Like Play the presentation is to be ‘deadpan’, without expression or sense of ensemble – three independent musicians whose independent narratives intercut one another. The opening ‘chorus’ is scored in seventeen 1 second bursts, following the rhythm of Beckett’s chorus and followed by a 5 second pause. Each part has its own character: the soprano line consists mostly of aimless, ill-defined melody; the trombone has groups of staccato notes interspersed with ‘breath only’ notes and glissandi; the bass has sliding double-stopped chords and irregular repeated notes, and occasional flurries of pizzicati accompanied by vocal gestures. The three instruments also have some shared motifs, and sometimes take up gestures from one another. This was my way of replicating some of the most delightful aspects of the Beckett text, where the characters echo one another in their recollections. One of the sweetest examples of this is:
W2 …I smell you off him, she screamed, he stinks of bitch.
W1 Though I had him dogged by a first rate man, no shadow of proof was forthcoming.
M She put a bloodhound on me, but I had a little chat with him. He was glad of the money.
In P.S. the three parts often overlap slightly rather than cleanly intercut. I don’t know why I did this, if I’m honest; I think just because at a certain point being ‘faithful’ to the Beckett model becomes no longer the point. A new piece has emerged from Play and has taken on its own identity (P.S.). It becomes a matter of composing, which involves having fun with the instrumental relationship. In the main however, P.S. is as little like a conventional chamber music trio as Play is like conventional theatre. The piece is performed in a single large spotlight, with the performers all seated on high stools. Because the score is a single large sheet, there is no page turning – even for the repeat. For me this was music theatre – not designed for radio, but to be seen – an example of what Kagel called (I later learned) ‘instrumental theatre’. No words, though, except in the programme note – a line from Play:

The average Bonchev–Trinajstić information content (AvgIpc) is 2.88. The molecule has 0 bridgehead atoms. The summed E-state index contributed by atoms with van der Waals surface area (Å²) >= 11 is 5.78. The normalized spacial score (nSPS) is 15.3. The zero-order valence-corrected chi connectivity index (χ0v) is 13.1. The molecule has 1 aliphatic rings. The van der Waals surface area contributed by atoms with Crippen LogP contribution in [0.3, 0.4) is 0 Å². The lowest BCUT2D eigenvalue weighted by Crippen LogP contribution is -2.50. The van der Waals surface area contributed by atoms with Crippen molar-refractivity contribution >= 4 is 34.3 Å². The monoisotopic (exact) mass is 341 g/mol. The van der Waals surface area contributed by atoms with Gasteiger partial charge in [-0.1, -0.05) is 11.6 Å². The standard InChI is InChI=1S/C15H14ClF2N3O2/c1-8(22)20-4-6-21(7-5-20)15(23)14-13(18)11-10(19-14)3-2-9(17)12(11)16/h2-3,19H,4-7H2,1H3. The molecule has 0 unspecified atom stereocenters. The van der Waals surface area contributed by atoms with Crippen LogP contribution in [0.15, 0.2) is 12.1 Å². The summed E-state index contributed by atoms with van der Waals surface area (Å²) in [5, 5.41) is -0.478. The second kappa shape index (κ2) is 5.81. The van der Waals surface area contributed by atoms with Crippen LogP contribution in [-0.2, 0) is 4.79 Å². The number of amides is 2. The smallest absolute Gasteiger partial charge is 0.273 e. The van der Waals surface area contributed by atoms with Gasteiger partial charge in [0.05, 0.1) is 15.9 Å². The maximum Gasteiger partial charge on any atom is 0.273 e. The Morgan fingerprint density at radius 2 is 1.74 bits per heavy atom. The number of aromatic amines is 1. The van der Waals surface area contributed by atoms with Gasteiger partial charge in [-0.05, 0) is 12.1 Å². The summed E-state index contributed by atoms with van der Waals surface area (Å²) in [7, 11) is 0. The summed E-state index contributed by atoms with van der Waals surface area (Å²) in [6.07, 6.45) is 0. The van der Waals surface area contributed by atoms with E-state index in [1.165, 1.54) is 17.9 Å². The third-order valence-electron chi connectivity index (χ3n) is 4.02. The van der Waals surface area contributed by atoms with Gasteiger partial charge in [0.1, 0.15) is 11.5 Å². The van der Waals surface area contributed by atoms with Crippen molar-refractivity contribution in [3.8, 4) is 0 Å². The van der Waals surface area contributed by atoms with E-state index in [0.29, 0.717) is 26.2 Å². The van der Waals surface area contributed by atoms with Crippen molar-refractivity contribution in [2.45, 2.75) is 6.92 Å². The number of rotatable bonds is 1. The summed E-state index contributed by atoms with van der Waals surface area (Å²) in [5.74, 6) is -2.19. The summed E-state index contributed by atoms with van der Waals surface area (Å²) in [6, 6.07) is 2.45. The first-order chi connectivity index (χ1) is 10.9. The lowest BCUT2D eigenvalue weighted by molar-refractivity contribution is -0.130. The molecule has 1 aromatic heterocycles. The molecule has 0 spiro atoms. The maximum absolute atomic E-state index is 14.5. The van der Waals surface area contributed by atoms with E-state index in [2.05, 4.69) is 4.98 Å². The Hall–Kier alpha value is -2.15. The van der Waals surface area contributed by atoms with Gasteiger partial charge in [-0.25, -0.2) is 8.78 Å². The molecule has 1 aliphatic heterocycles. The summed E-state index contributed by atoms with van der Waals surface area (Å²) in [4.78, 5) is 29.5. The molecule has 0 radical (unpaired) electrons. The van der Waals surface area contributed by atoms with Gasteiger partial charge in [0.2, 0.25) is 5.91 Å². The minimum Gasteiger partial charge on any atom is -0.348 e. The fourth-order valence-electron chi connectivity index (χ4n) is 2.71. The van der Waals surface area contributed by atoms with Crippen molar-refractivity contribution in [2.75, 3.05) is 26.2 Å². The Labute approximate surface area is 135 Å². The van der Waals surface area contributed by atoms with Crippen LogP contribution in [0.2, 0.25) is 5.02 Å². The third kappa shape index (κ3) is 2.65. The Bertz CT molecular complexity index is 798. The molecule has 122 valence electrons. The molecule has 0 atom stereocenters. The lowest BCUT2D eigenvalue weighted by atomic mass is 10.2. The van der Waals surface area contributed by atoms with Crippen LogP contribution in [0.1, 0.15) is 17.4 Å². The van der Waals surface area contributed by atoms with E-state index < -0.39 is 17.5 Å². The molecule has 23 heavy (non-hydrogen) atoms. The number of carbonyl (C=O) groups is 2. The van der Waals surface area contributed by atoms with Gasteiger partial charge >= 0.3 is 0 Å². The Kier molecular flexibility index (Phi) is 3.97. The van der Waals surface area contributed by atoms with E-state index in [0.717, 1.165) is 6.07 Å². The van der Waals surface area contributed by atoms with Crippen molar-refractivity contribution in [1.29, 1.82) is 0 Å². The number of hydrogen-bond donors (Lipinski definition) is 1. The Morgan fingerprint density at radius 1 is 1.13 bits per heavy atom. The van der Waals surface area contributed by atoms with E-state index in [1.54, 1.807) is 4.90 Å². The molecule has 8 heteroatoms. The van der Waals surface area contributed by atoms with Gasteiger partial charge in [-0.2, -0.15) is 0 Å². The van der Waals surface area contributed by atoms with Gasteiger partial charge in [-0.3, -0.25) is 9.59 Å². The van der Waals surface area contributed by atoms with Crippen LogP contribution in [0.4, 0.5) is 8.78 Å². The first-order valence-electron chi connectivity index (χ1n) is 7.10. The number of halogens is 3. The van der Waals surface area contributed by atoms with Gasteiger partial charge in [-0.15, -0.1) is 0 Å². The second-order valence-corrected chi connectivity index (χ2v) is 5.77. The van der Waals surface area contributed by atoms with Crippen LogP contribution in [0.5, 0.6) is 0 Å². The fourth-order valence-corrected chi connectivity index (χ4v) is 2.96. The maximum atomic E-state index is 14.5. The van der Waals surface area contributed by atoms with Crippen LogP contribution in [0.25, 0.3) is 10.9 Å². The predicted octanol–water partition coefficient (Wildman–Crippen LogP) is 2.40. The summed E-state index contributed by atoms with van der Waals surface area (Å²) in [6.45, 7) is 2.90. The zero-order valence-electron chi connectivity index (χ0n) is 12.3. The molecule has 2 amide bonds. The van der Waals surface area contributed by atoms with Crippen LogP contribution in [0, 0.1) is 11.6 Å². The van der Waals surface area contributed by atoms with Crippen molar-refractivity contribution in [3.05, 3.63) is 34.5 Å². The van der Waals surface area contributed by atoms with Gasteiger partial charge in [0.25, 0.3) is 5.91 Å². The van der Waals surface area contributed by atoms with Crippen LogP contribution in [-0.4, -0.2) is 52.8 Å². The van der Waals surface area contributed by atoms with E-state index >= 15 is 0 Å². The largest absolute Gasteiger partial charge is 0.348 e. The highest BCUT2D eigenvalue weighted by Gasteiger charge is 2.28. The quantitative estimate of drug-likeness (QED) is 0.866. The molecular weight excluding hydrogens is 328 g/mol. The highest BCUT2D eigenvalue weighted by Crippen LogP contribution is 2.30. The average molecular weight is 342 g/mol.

“And that all is falling, all fallen, from the beginning, on empty air. Nothing being asked for at all. No one asking me for anything at all.”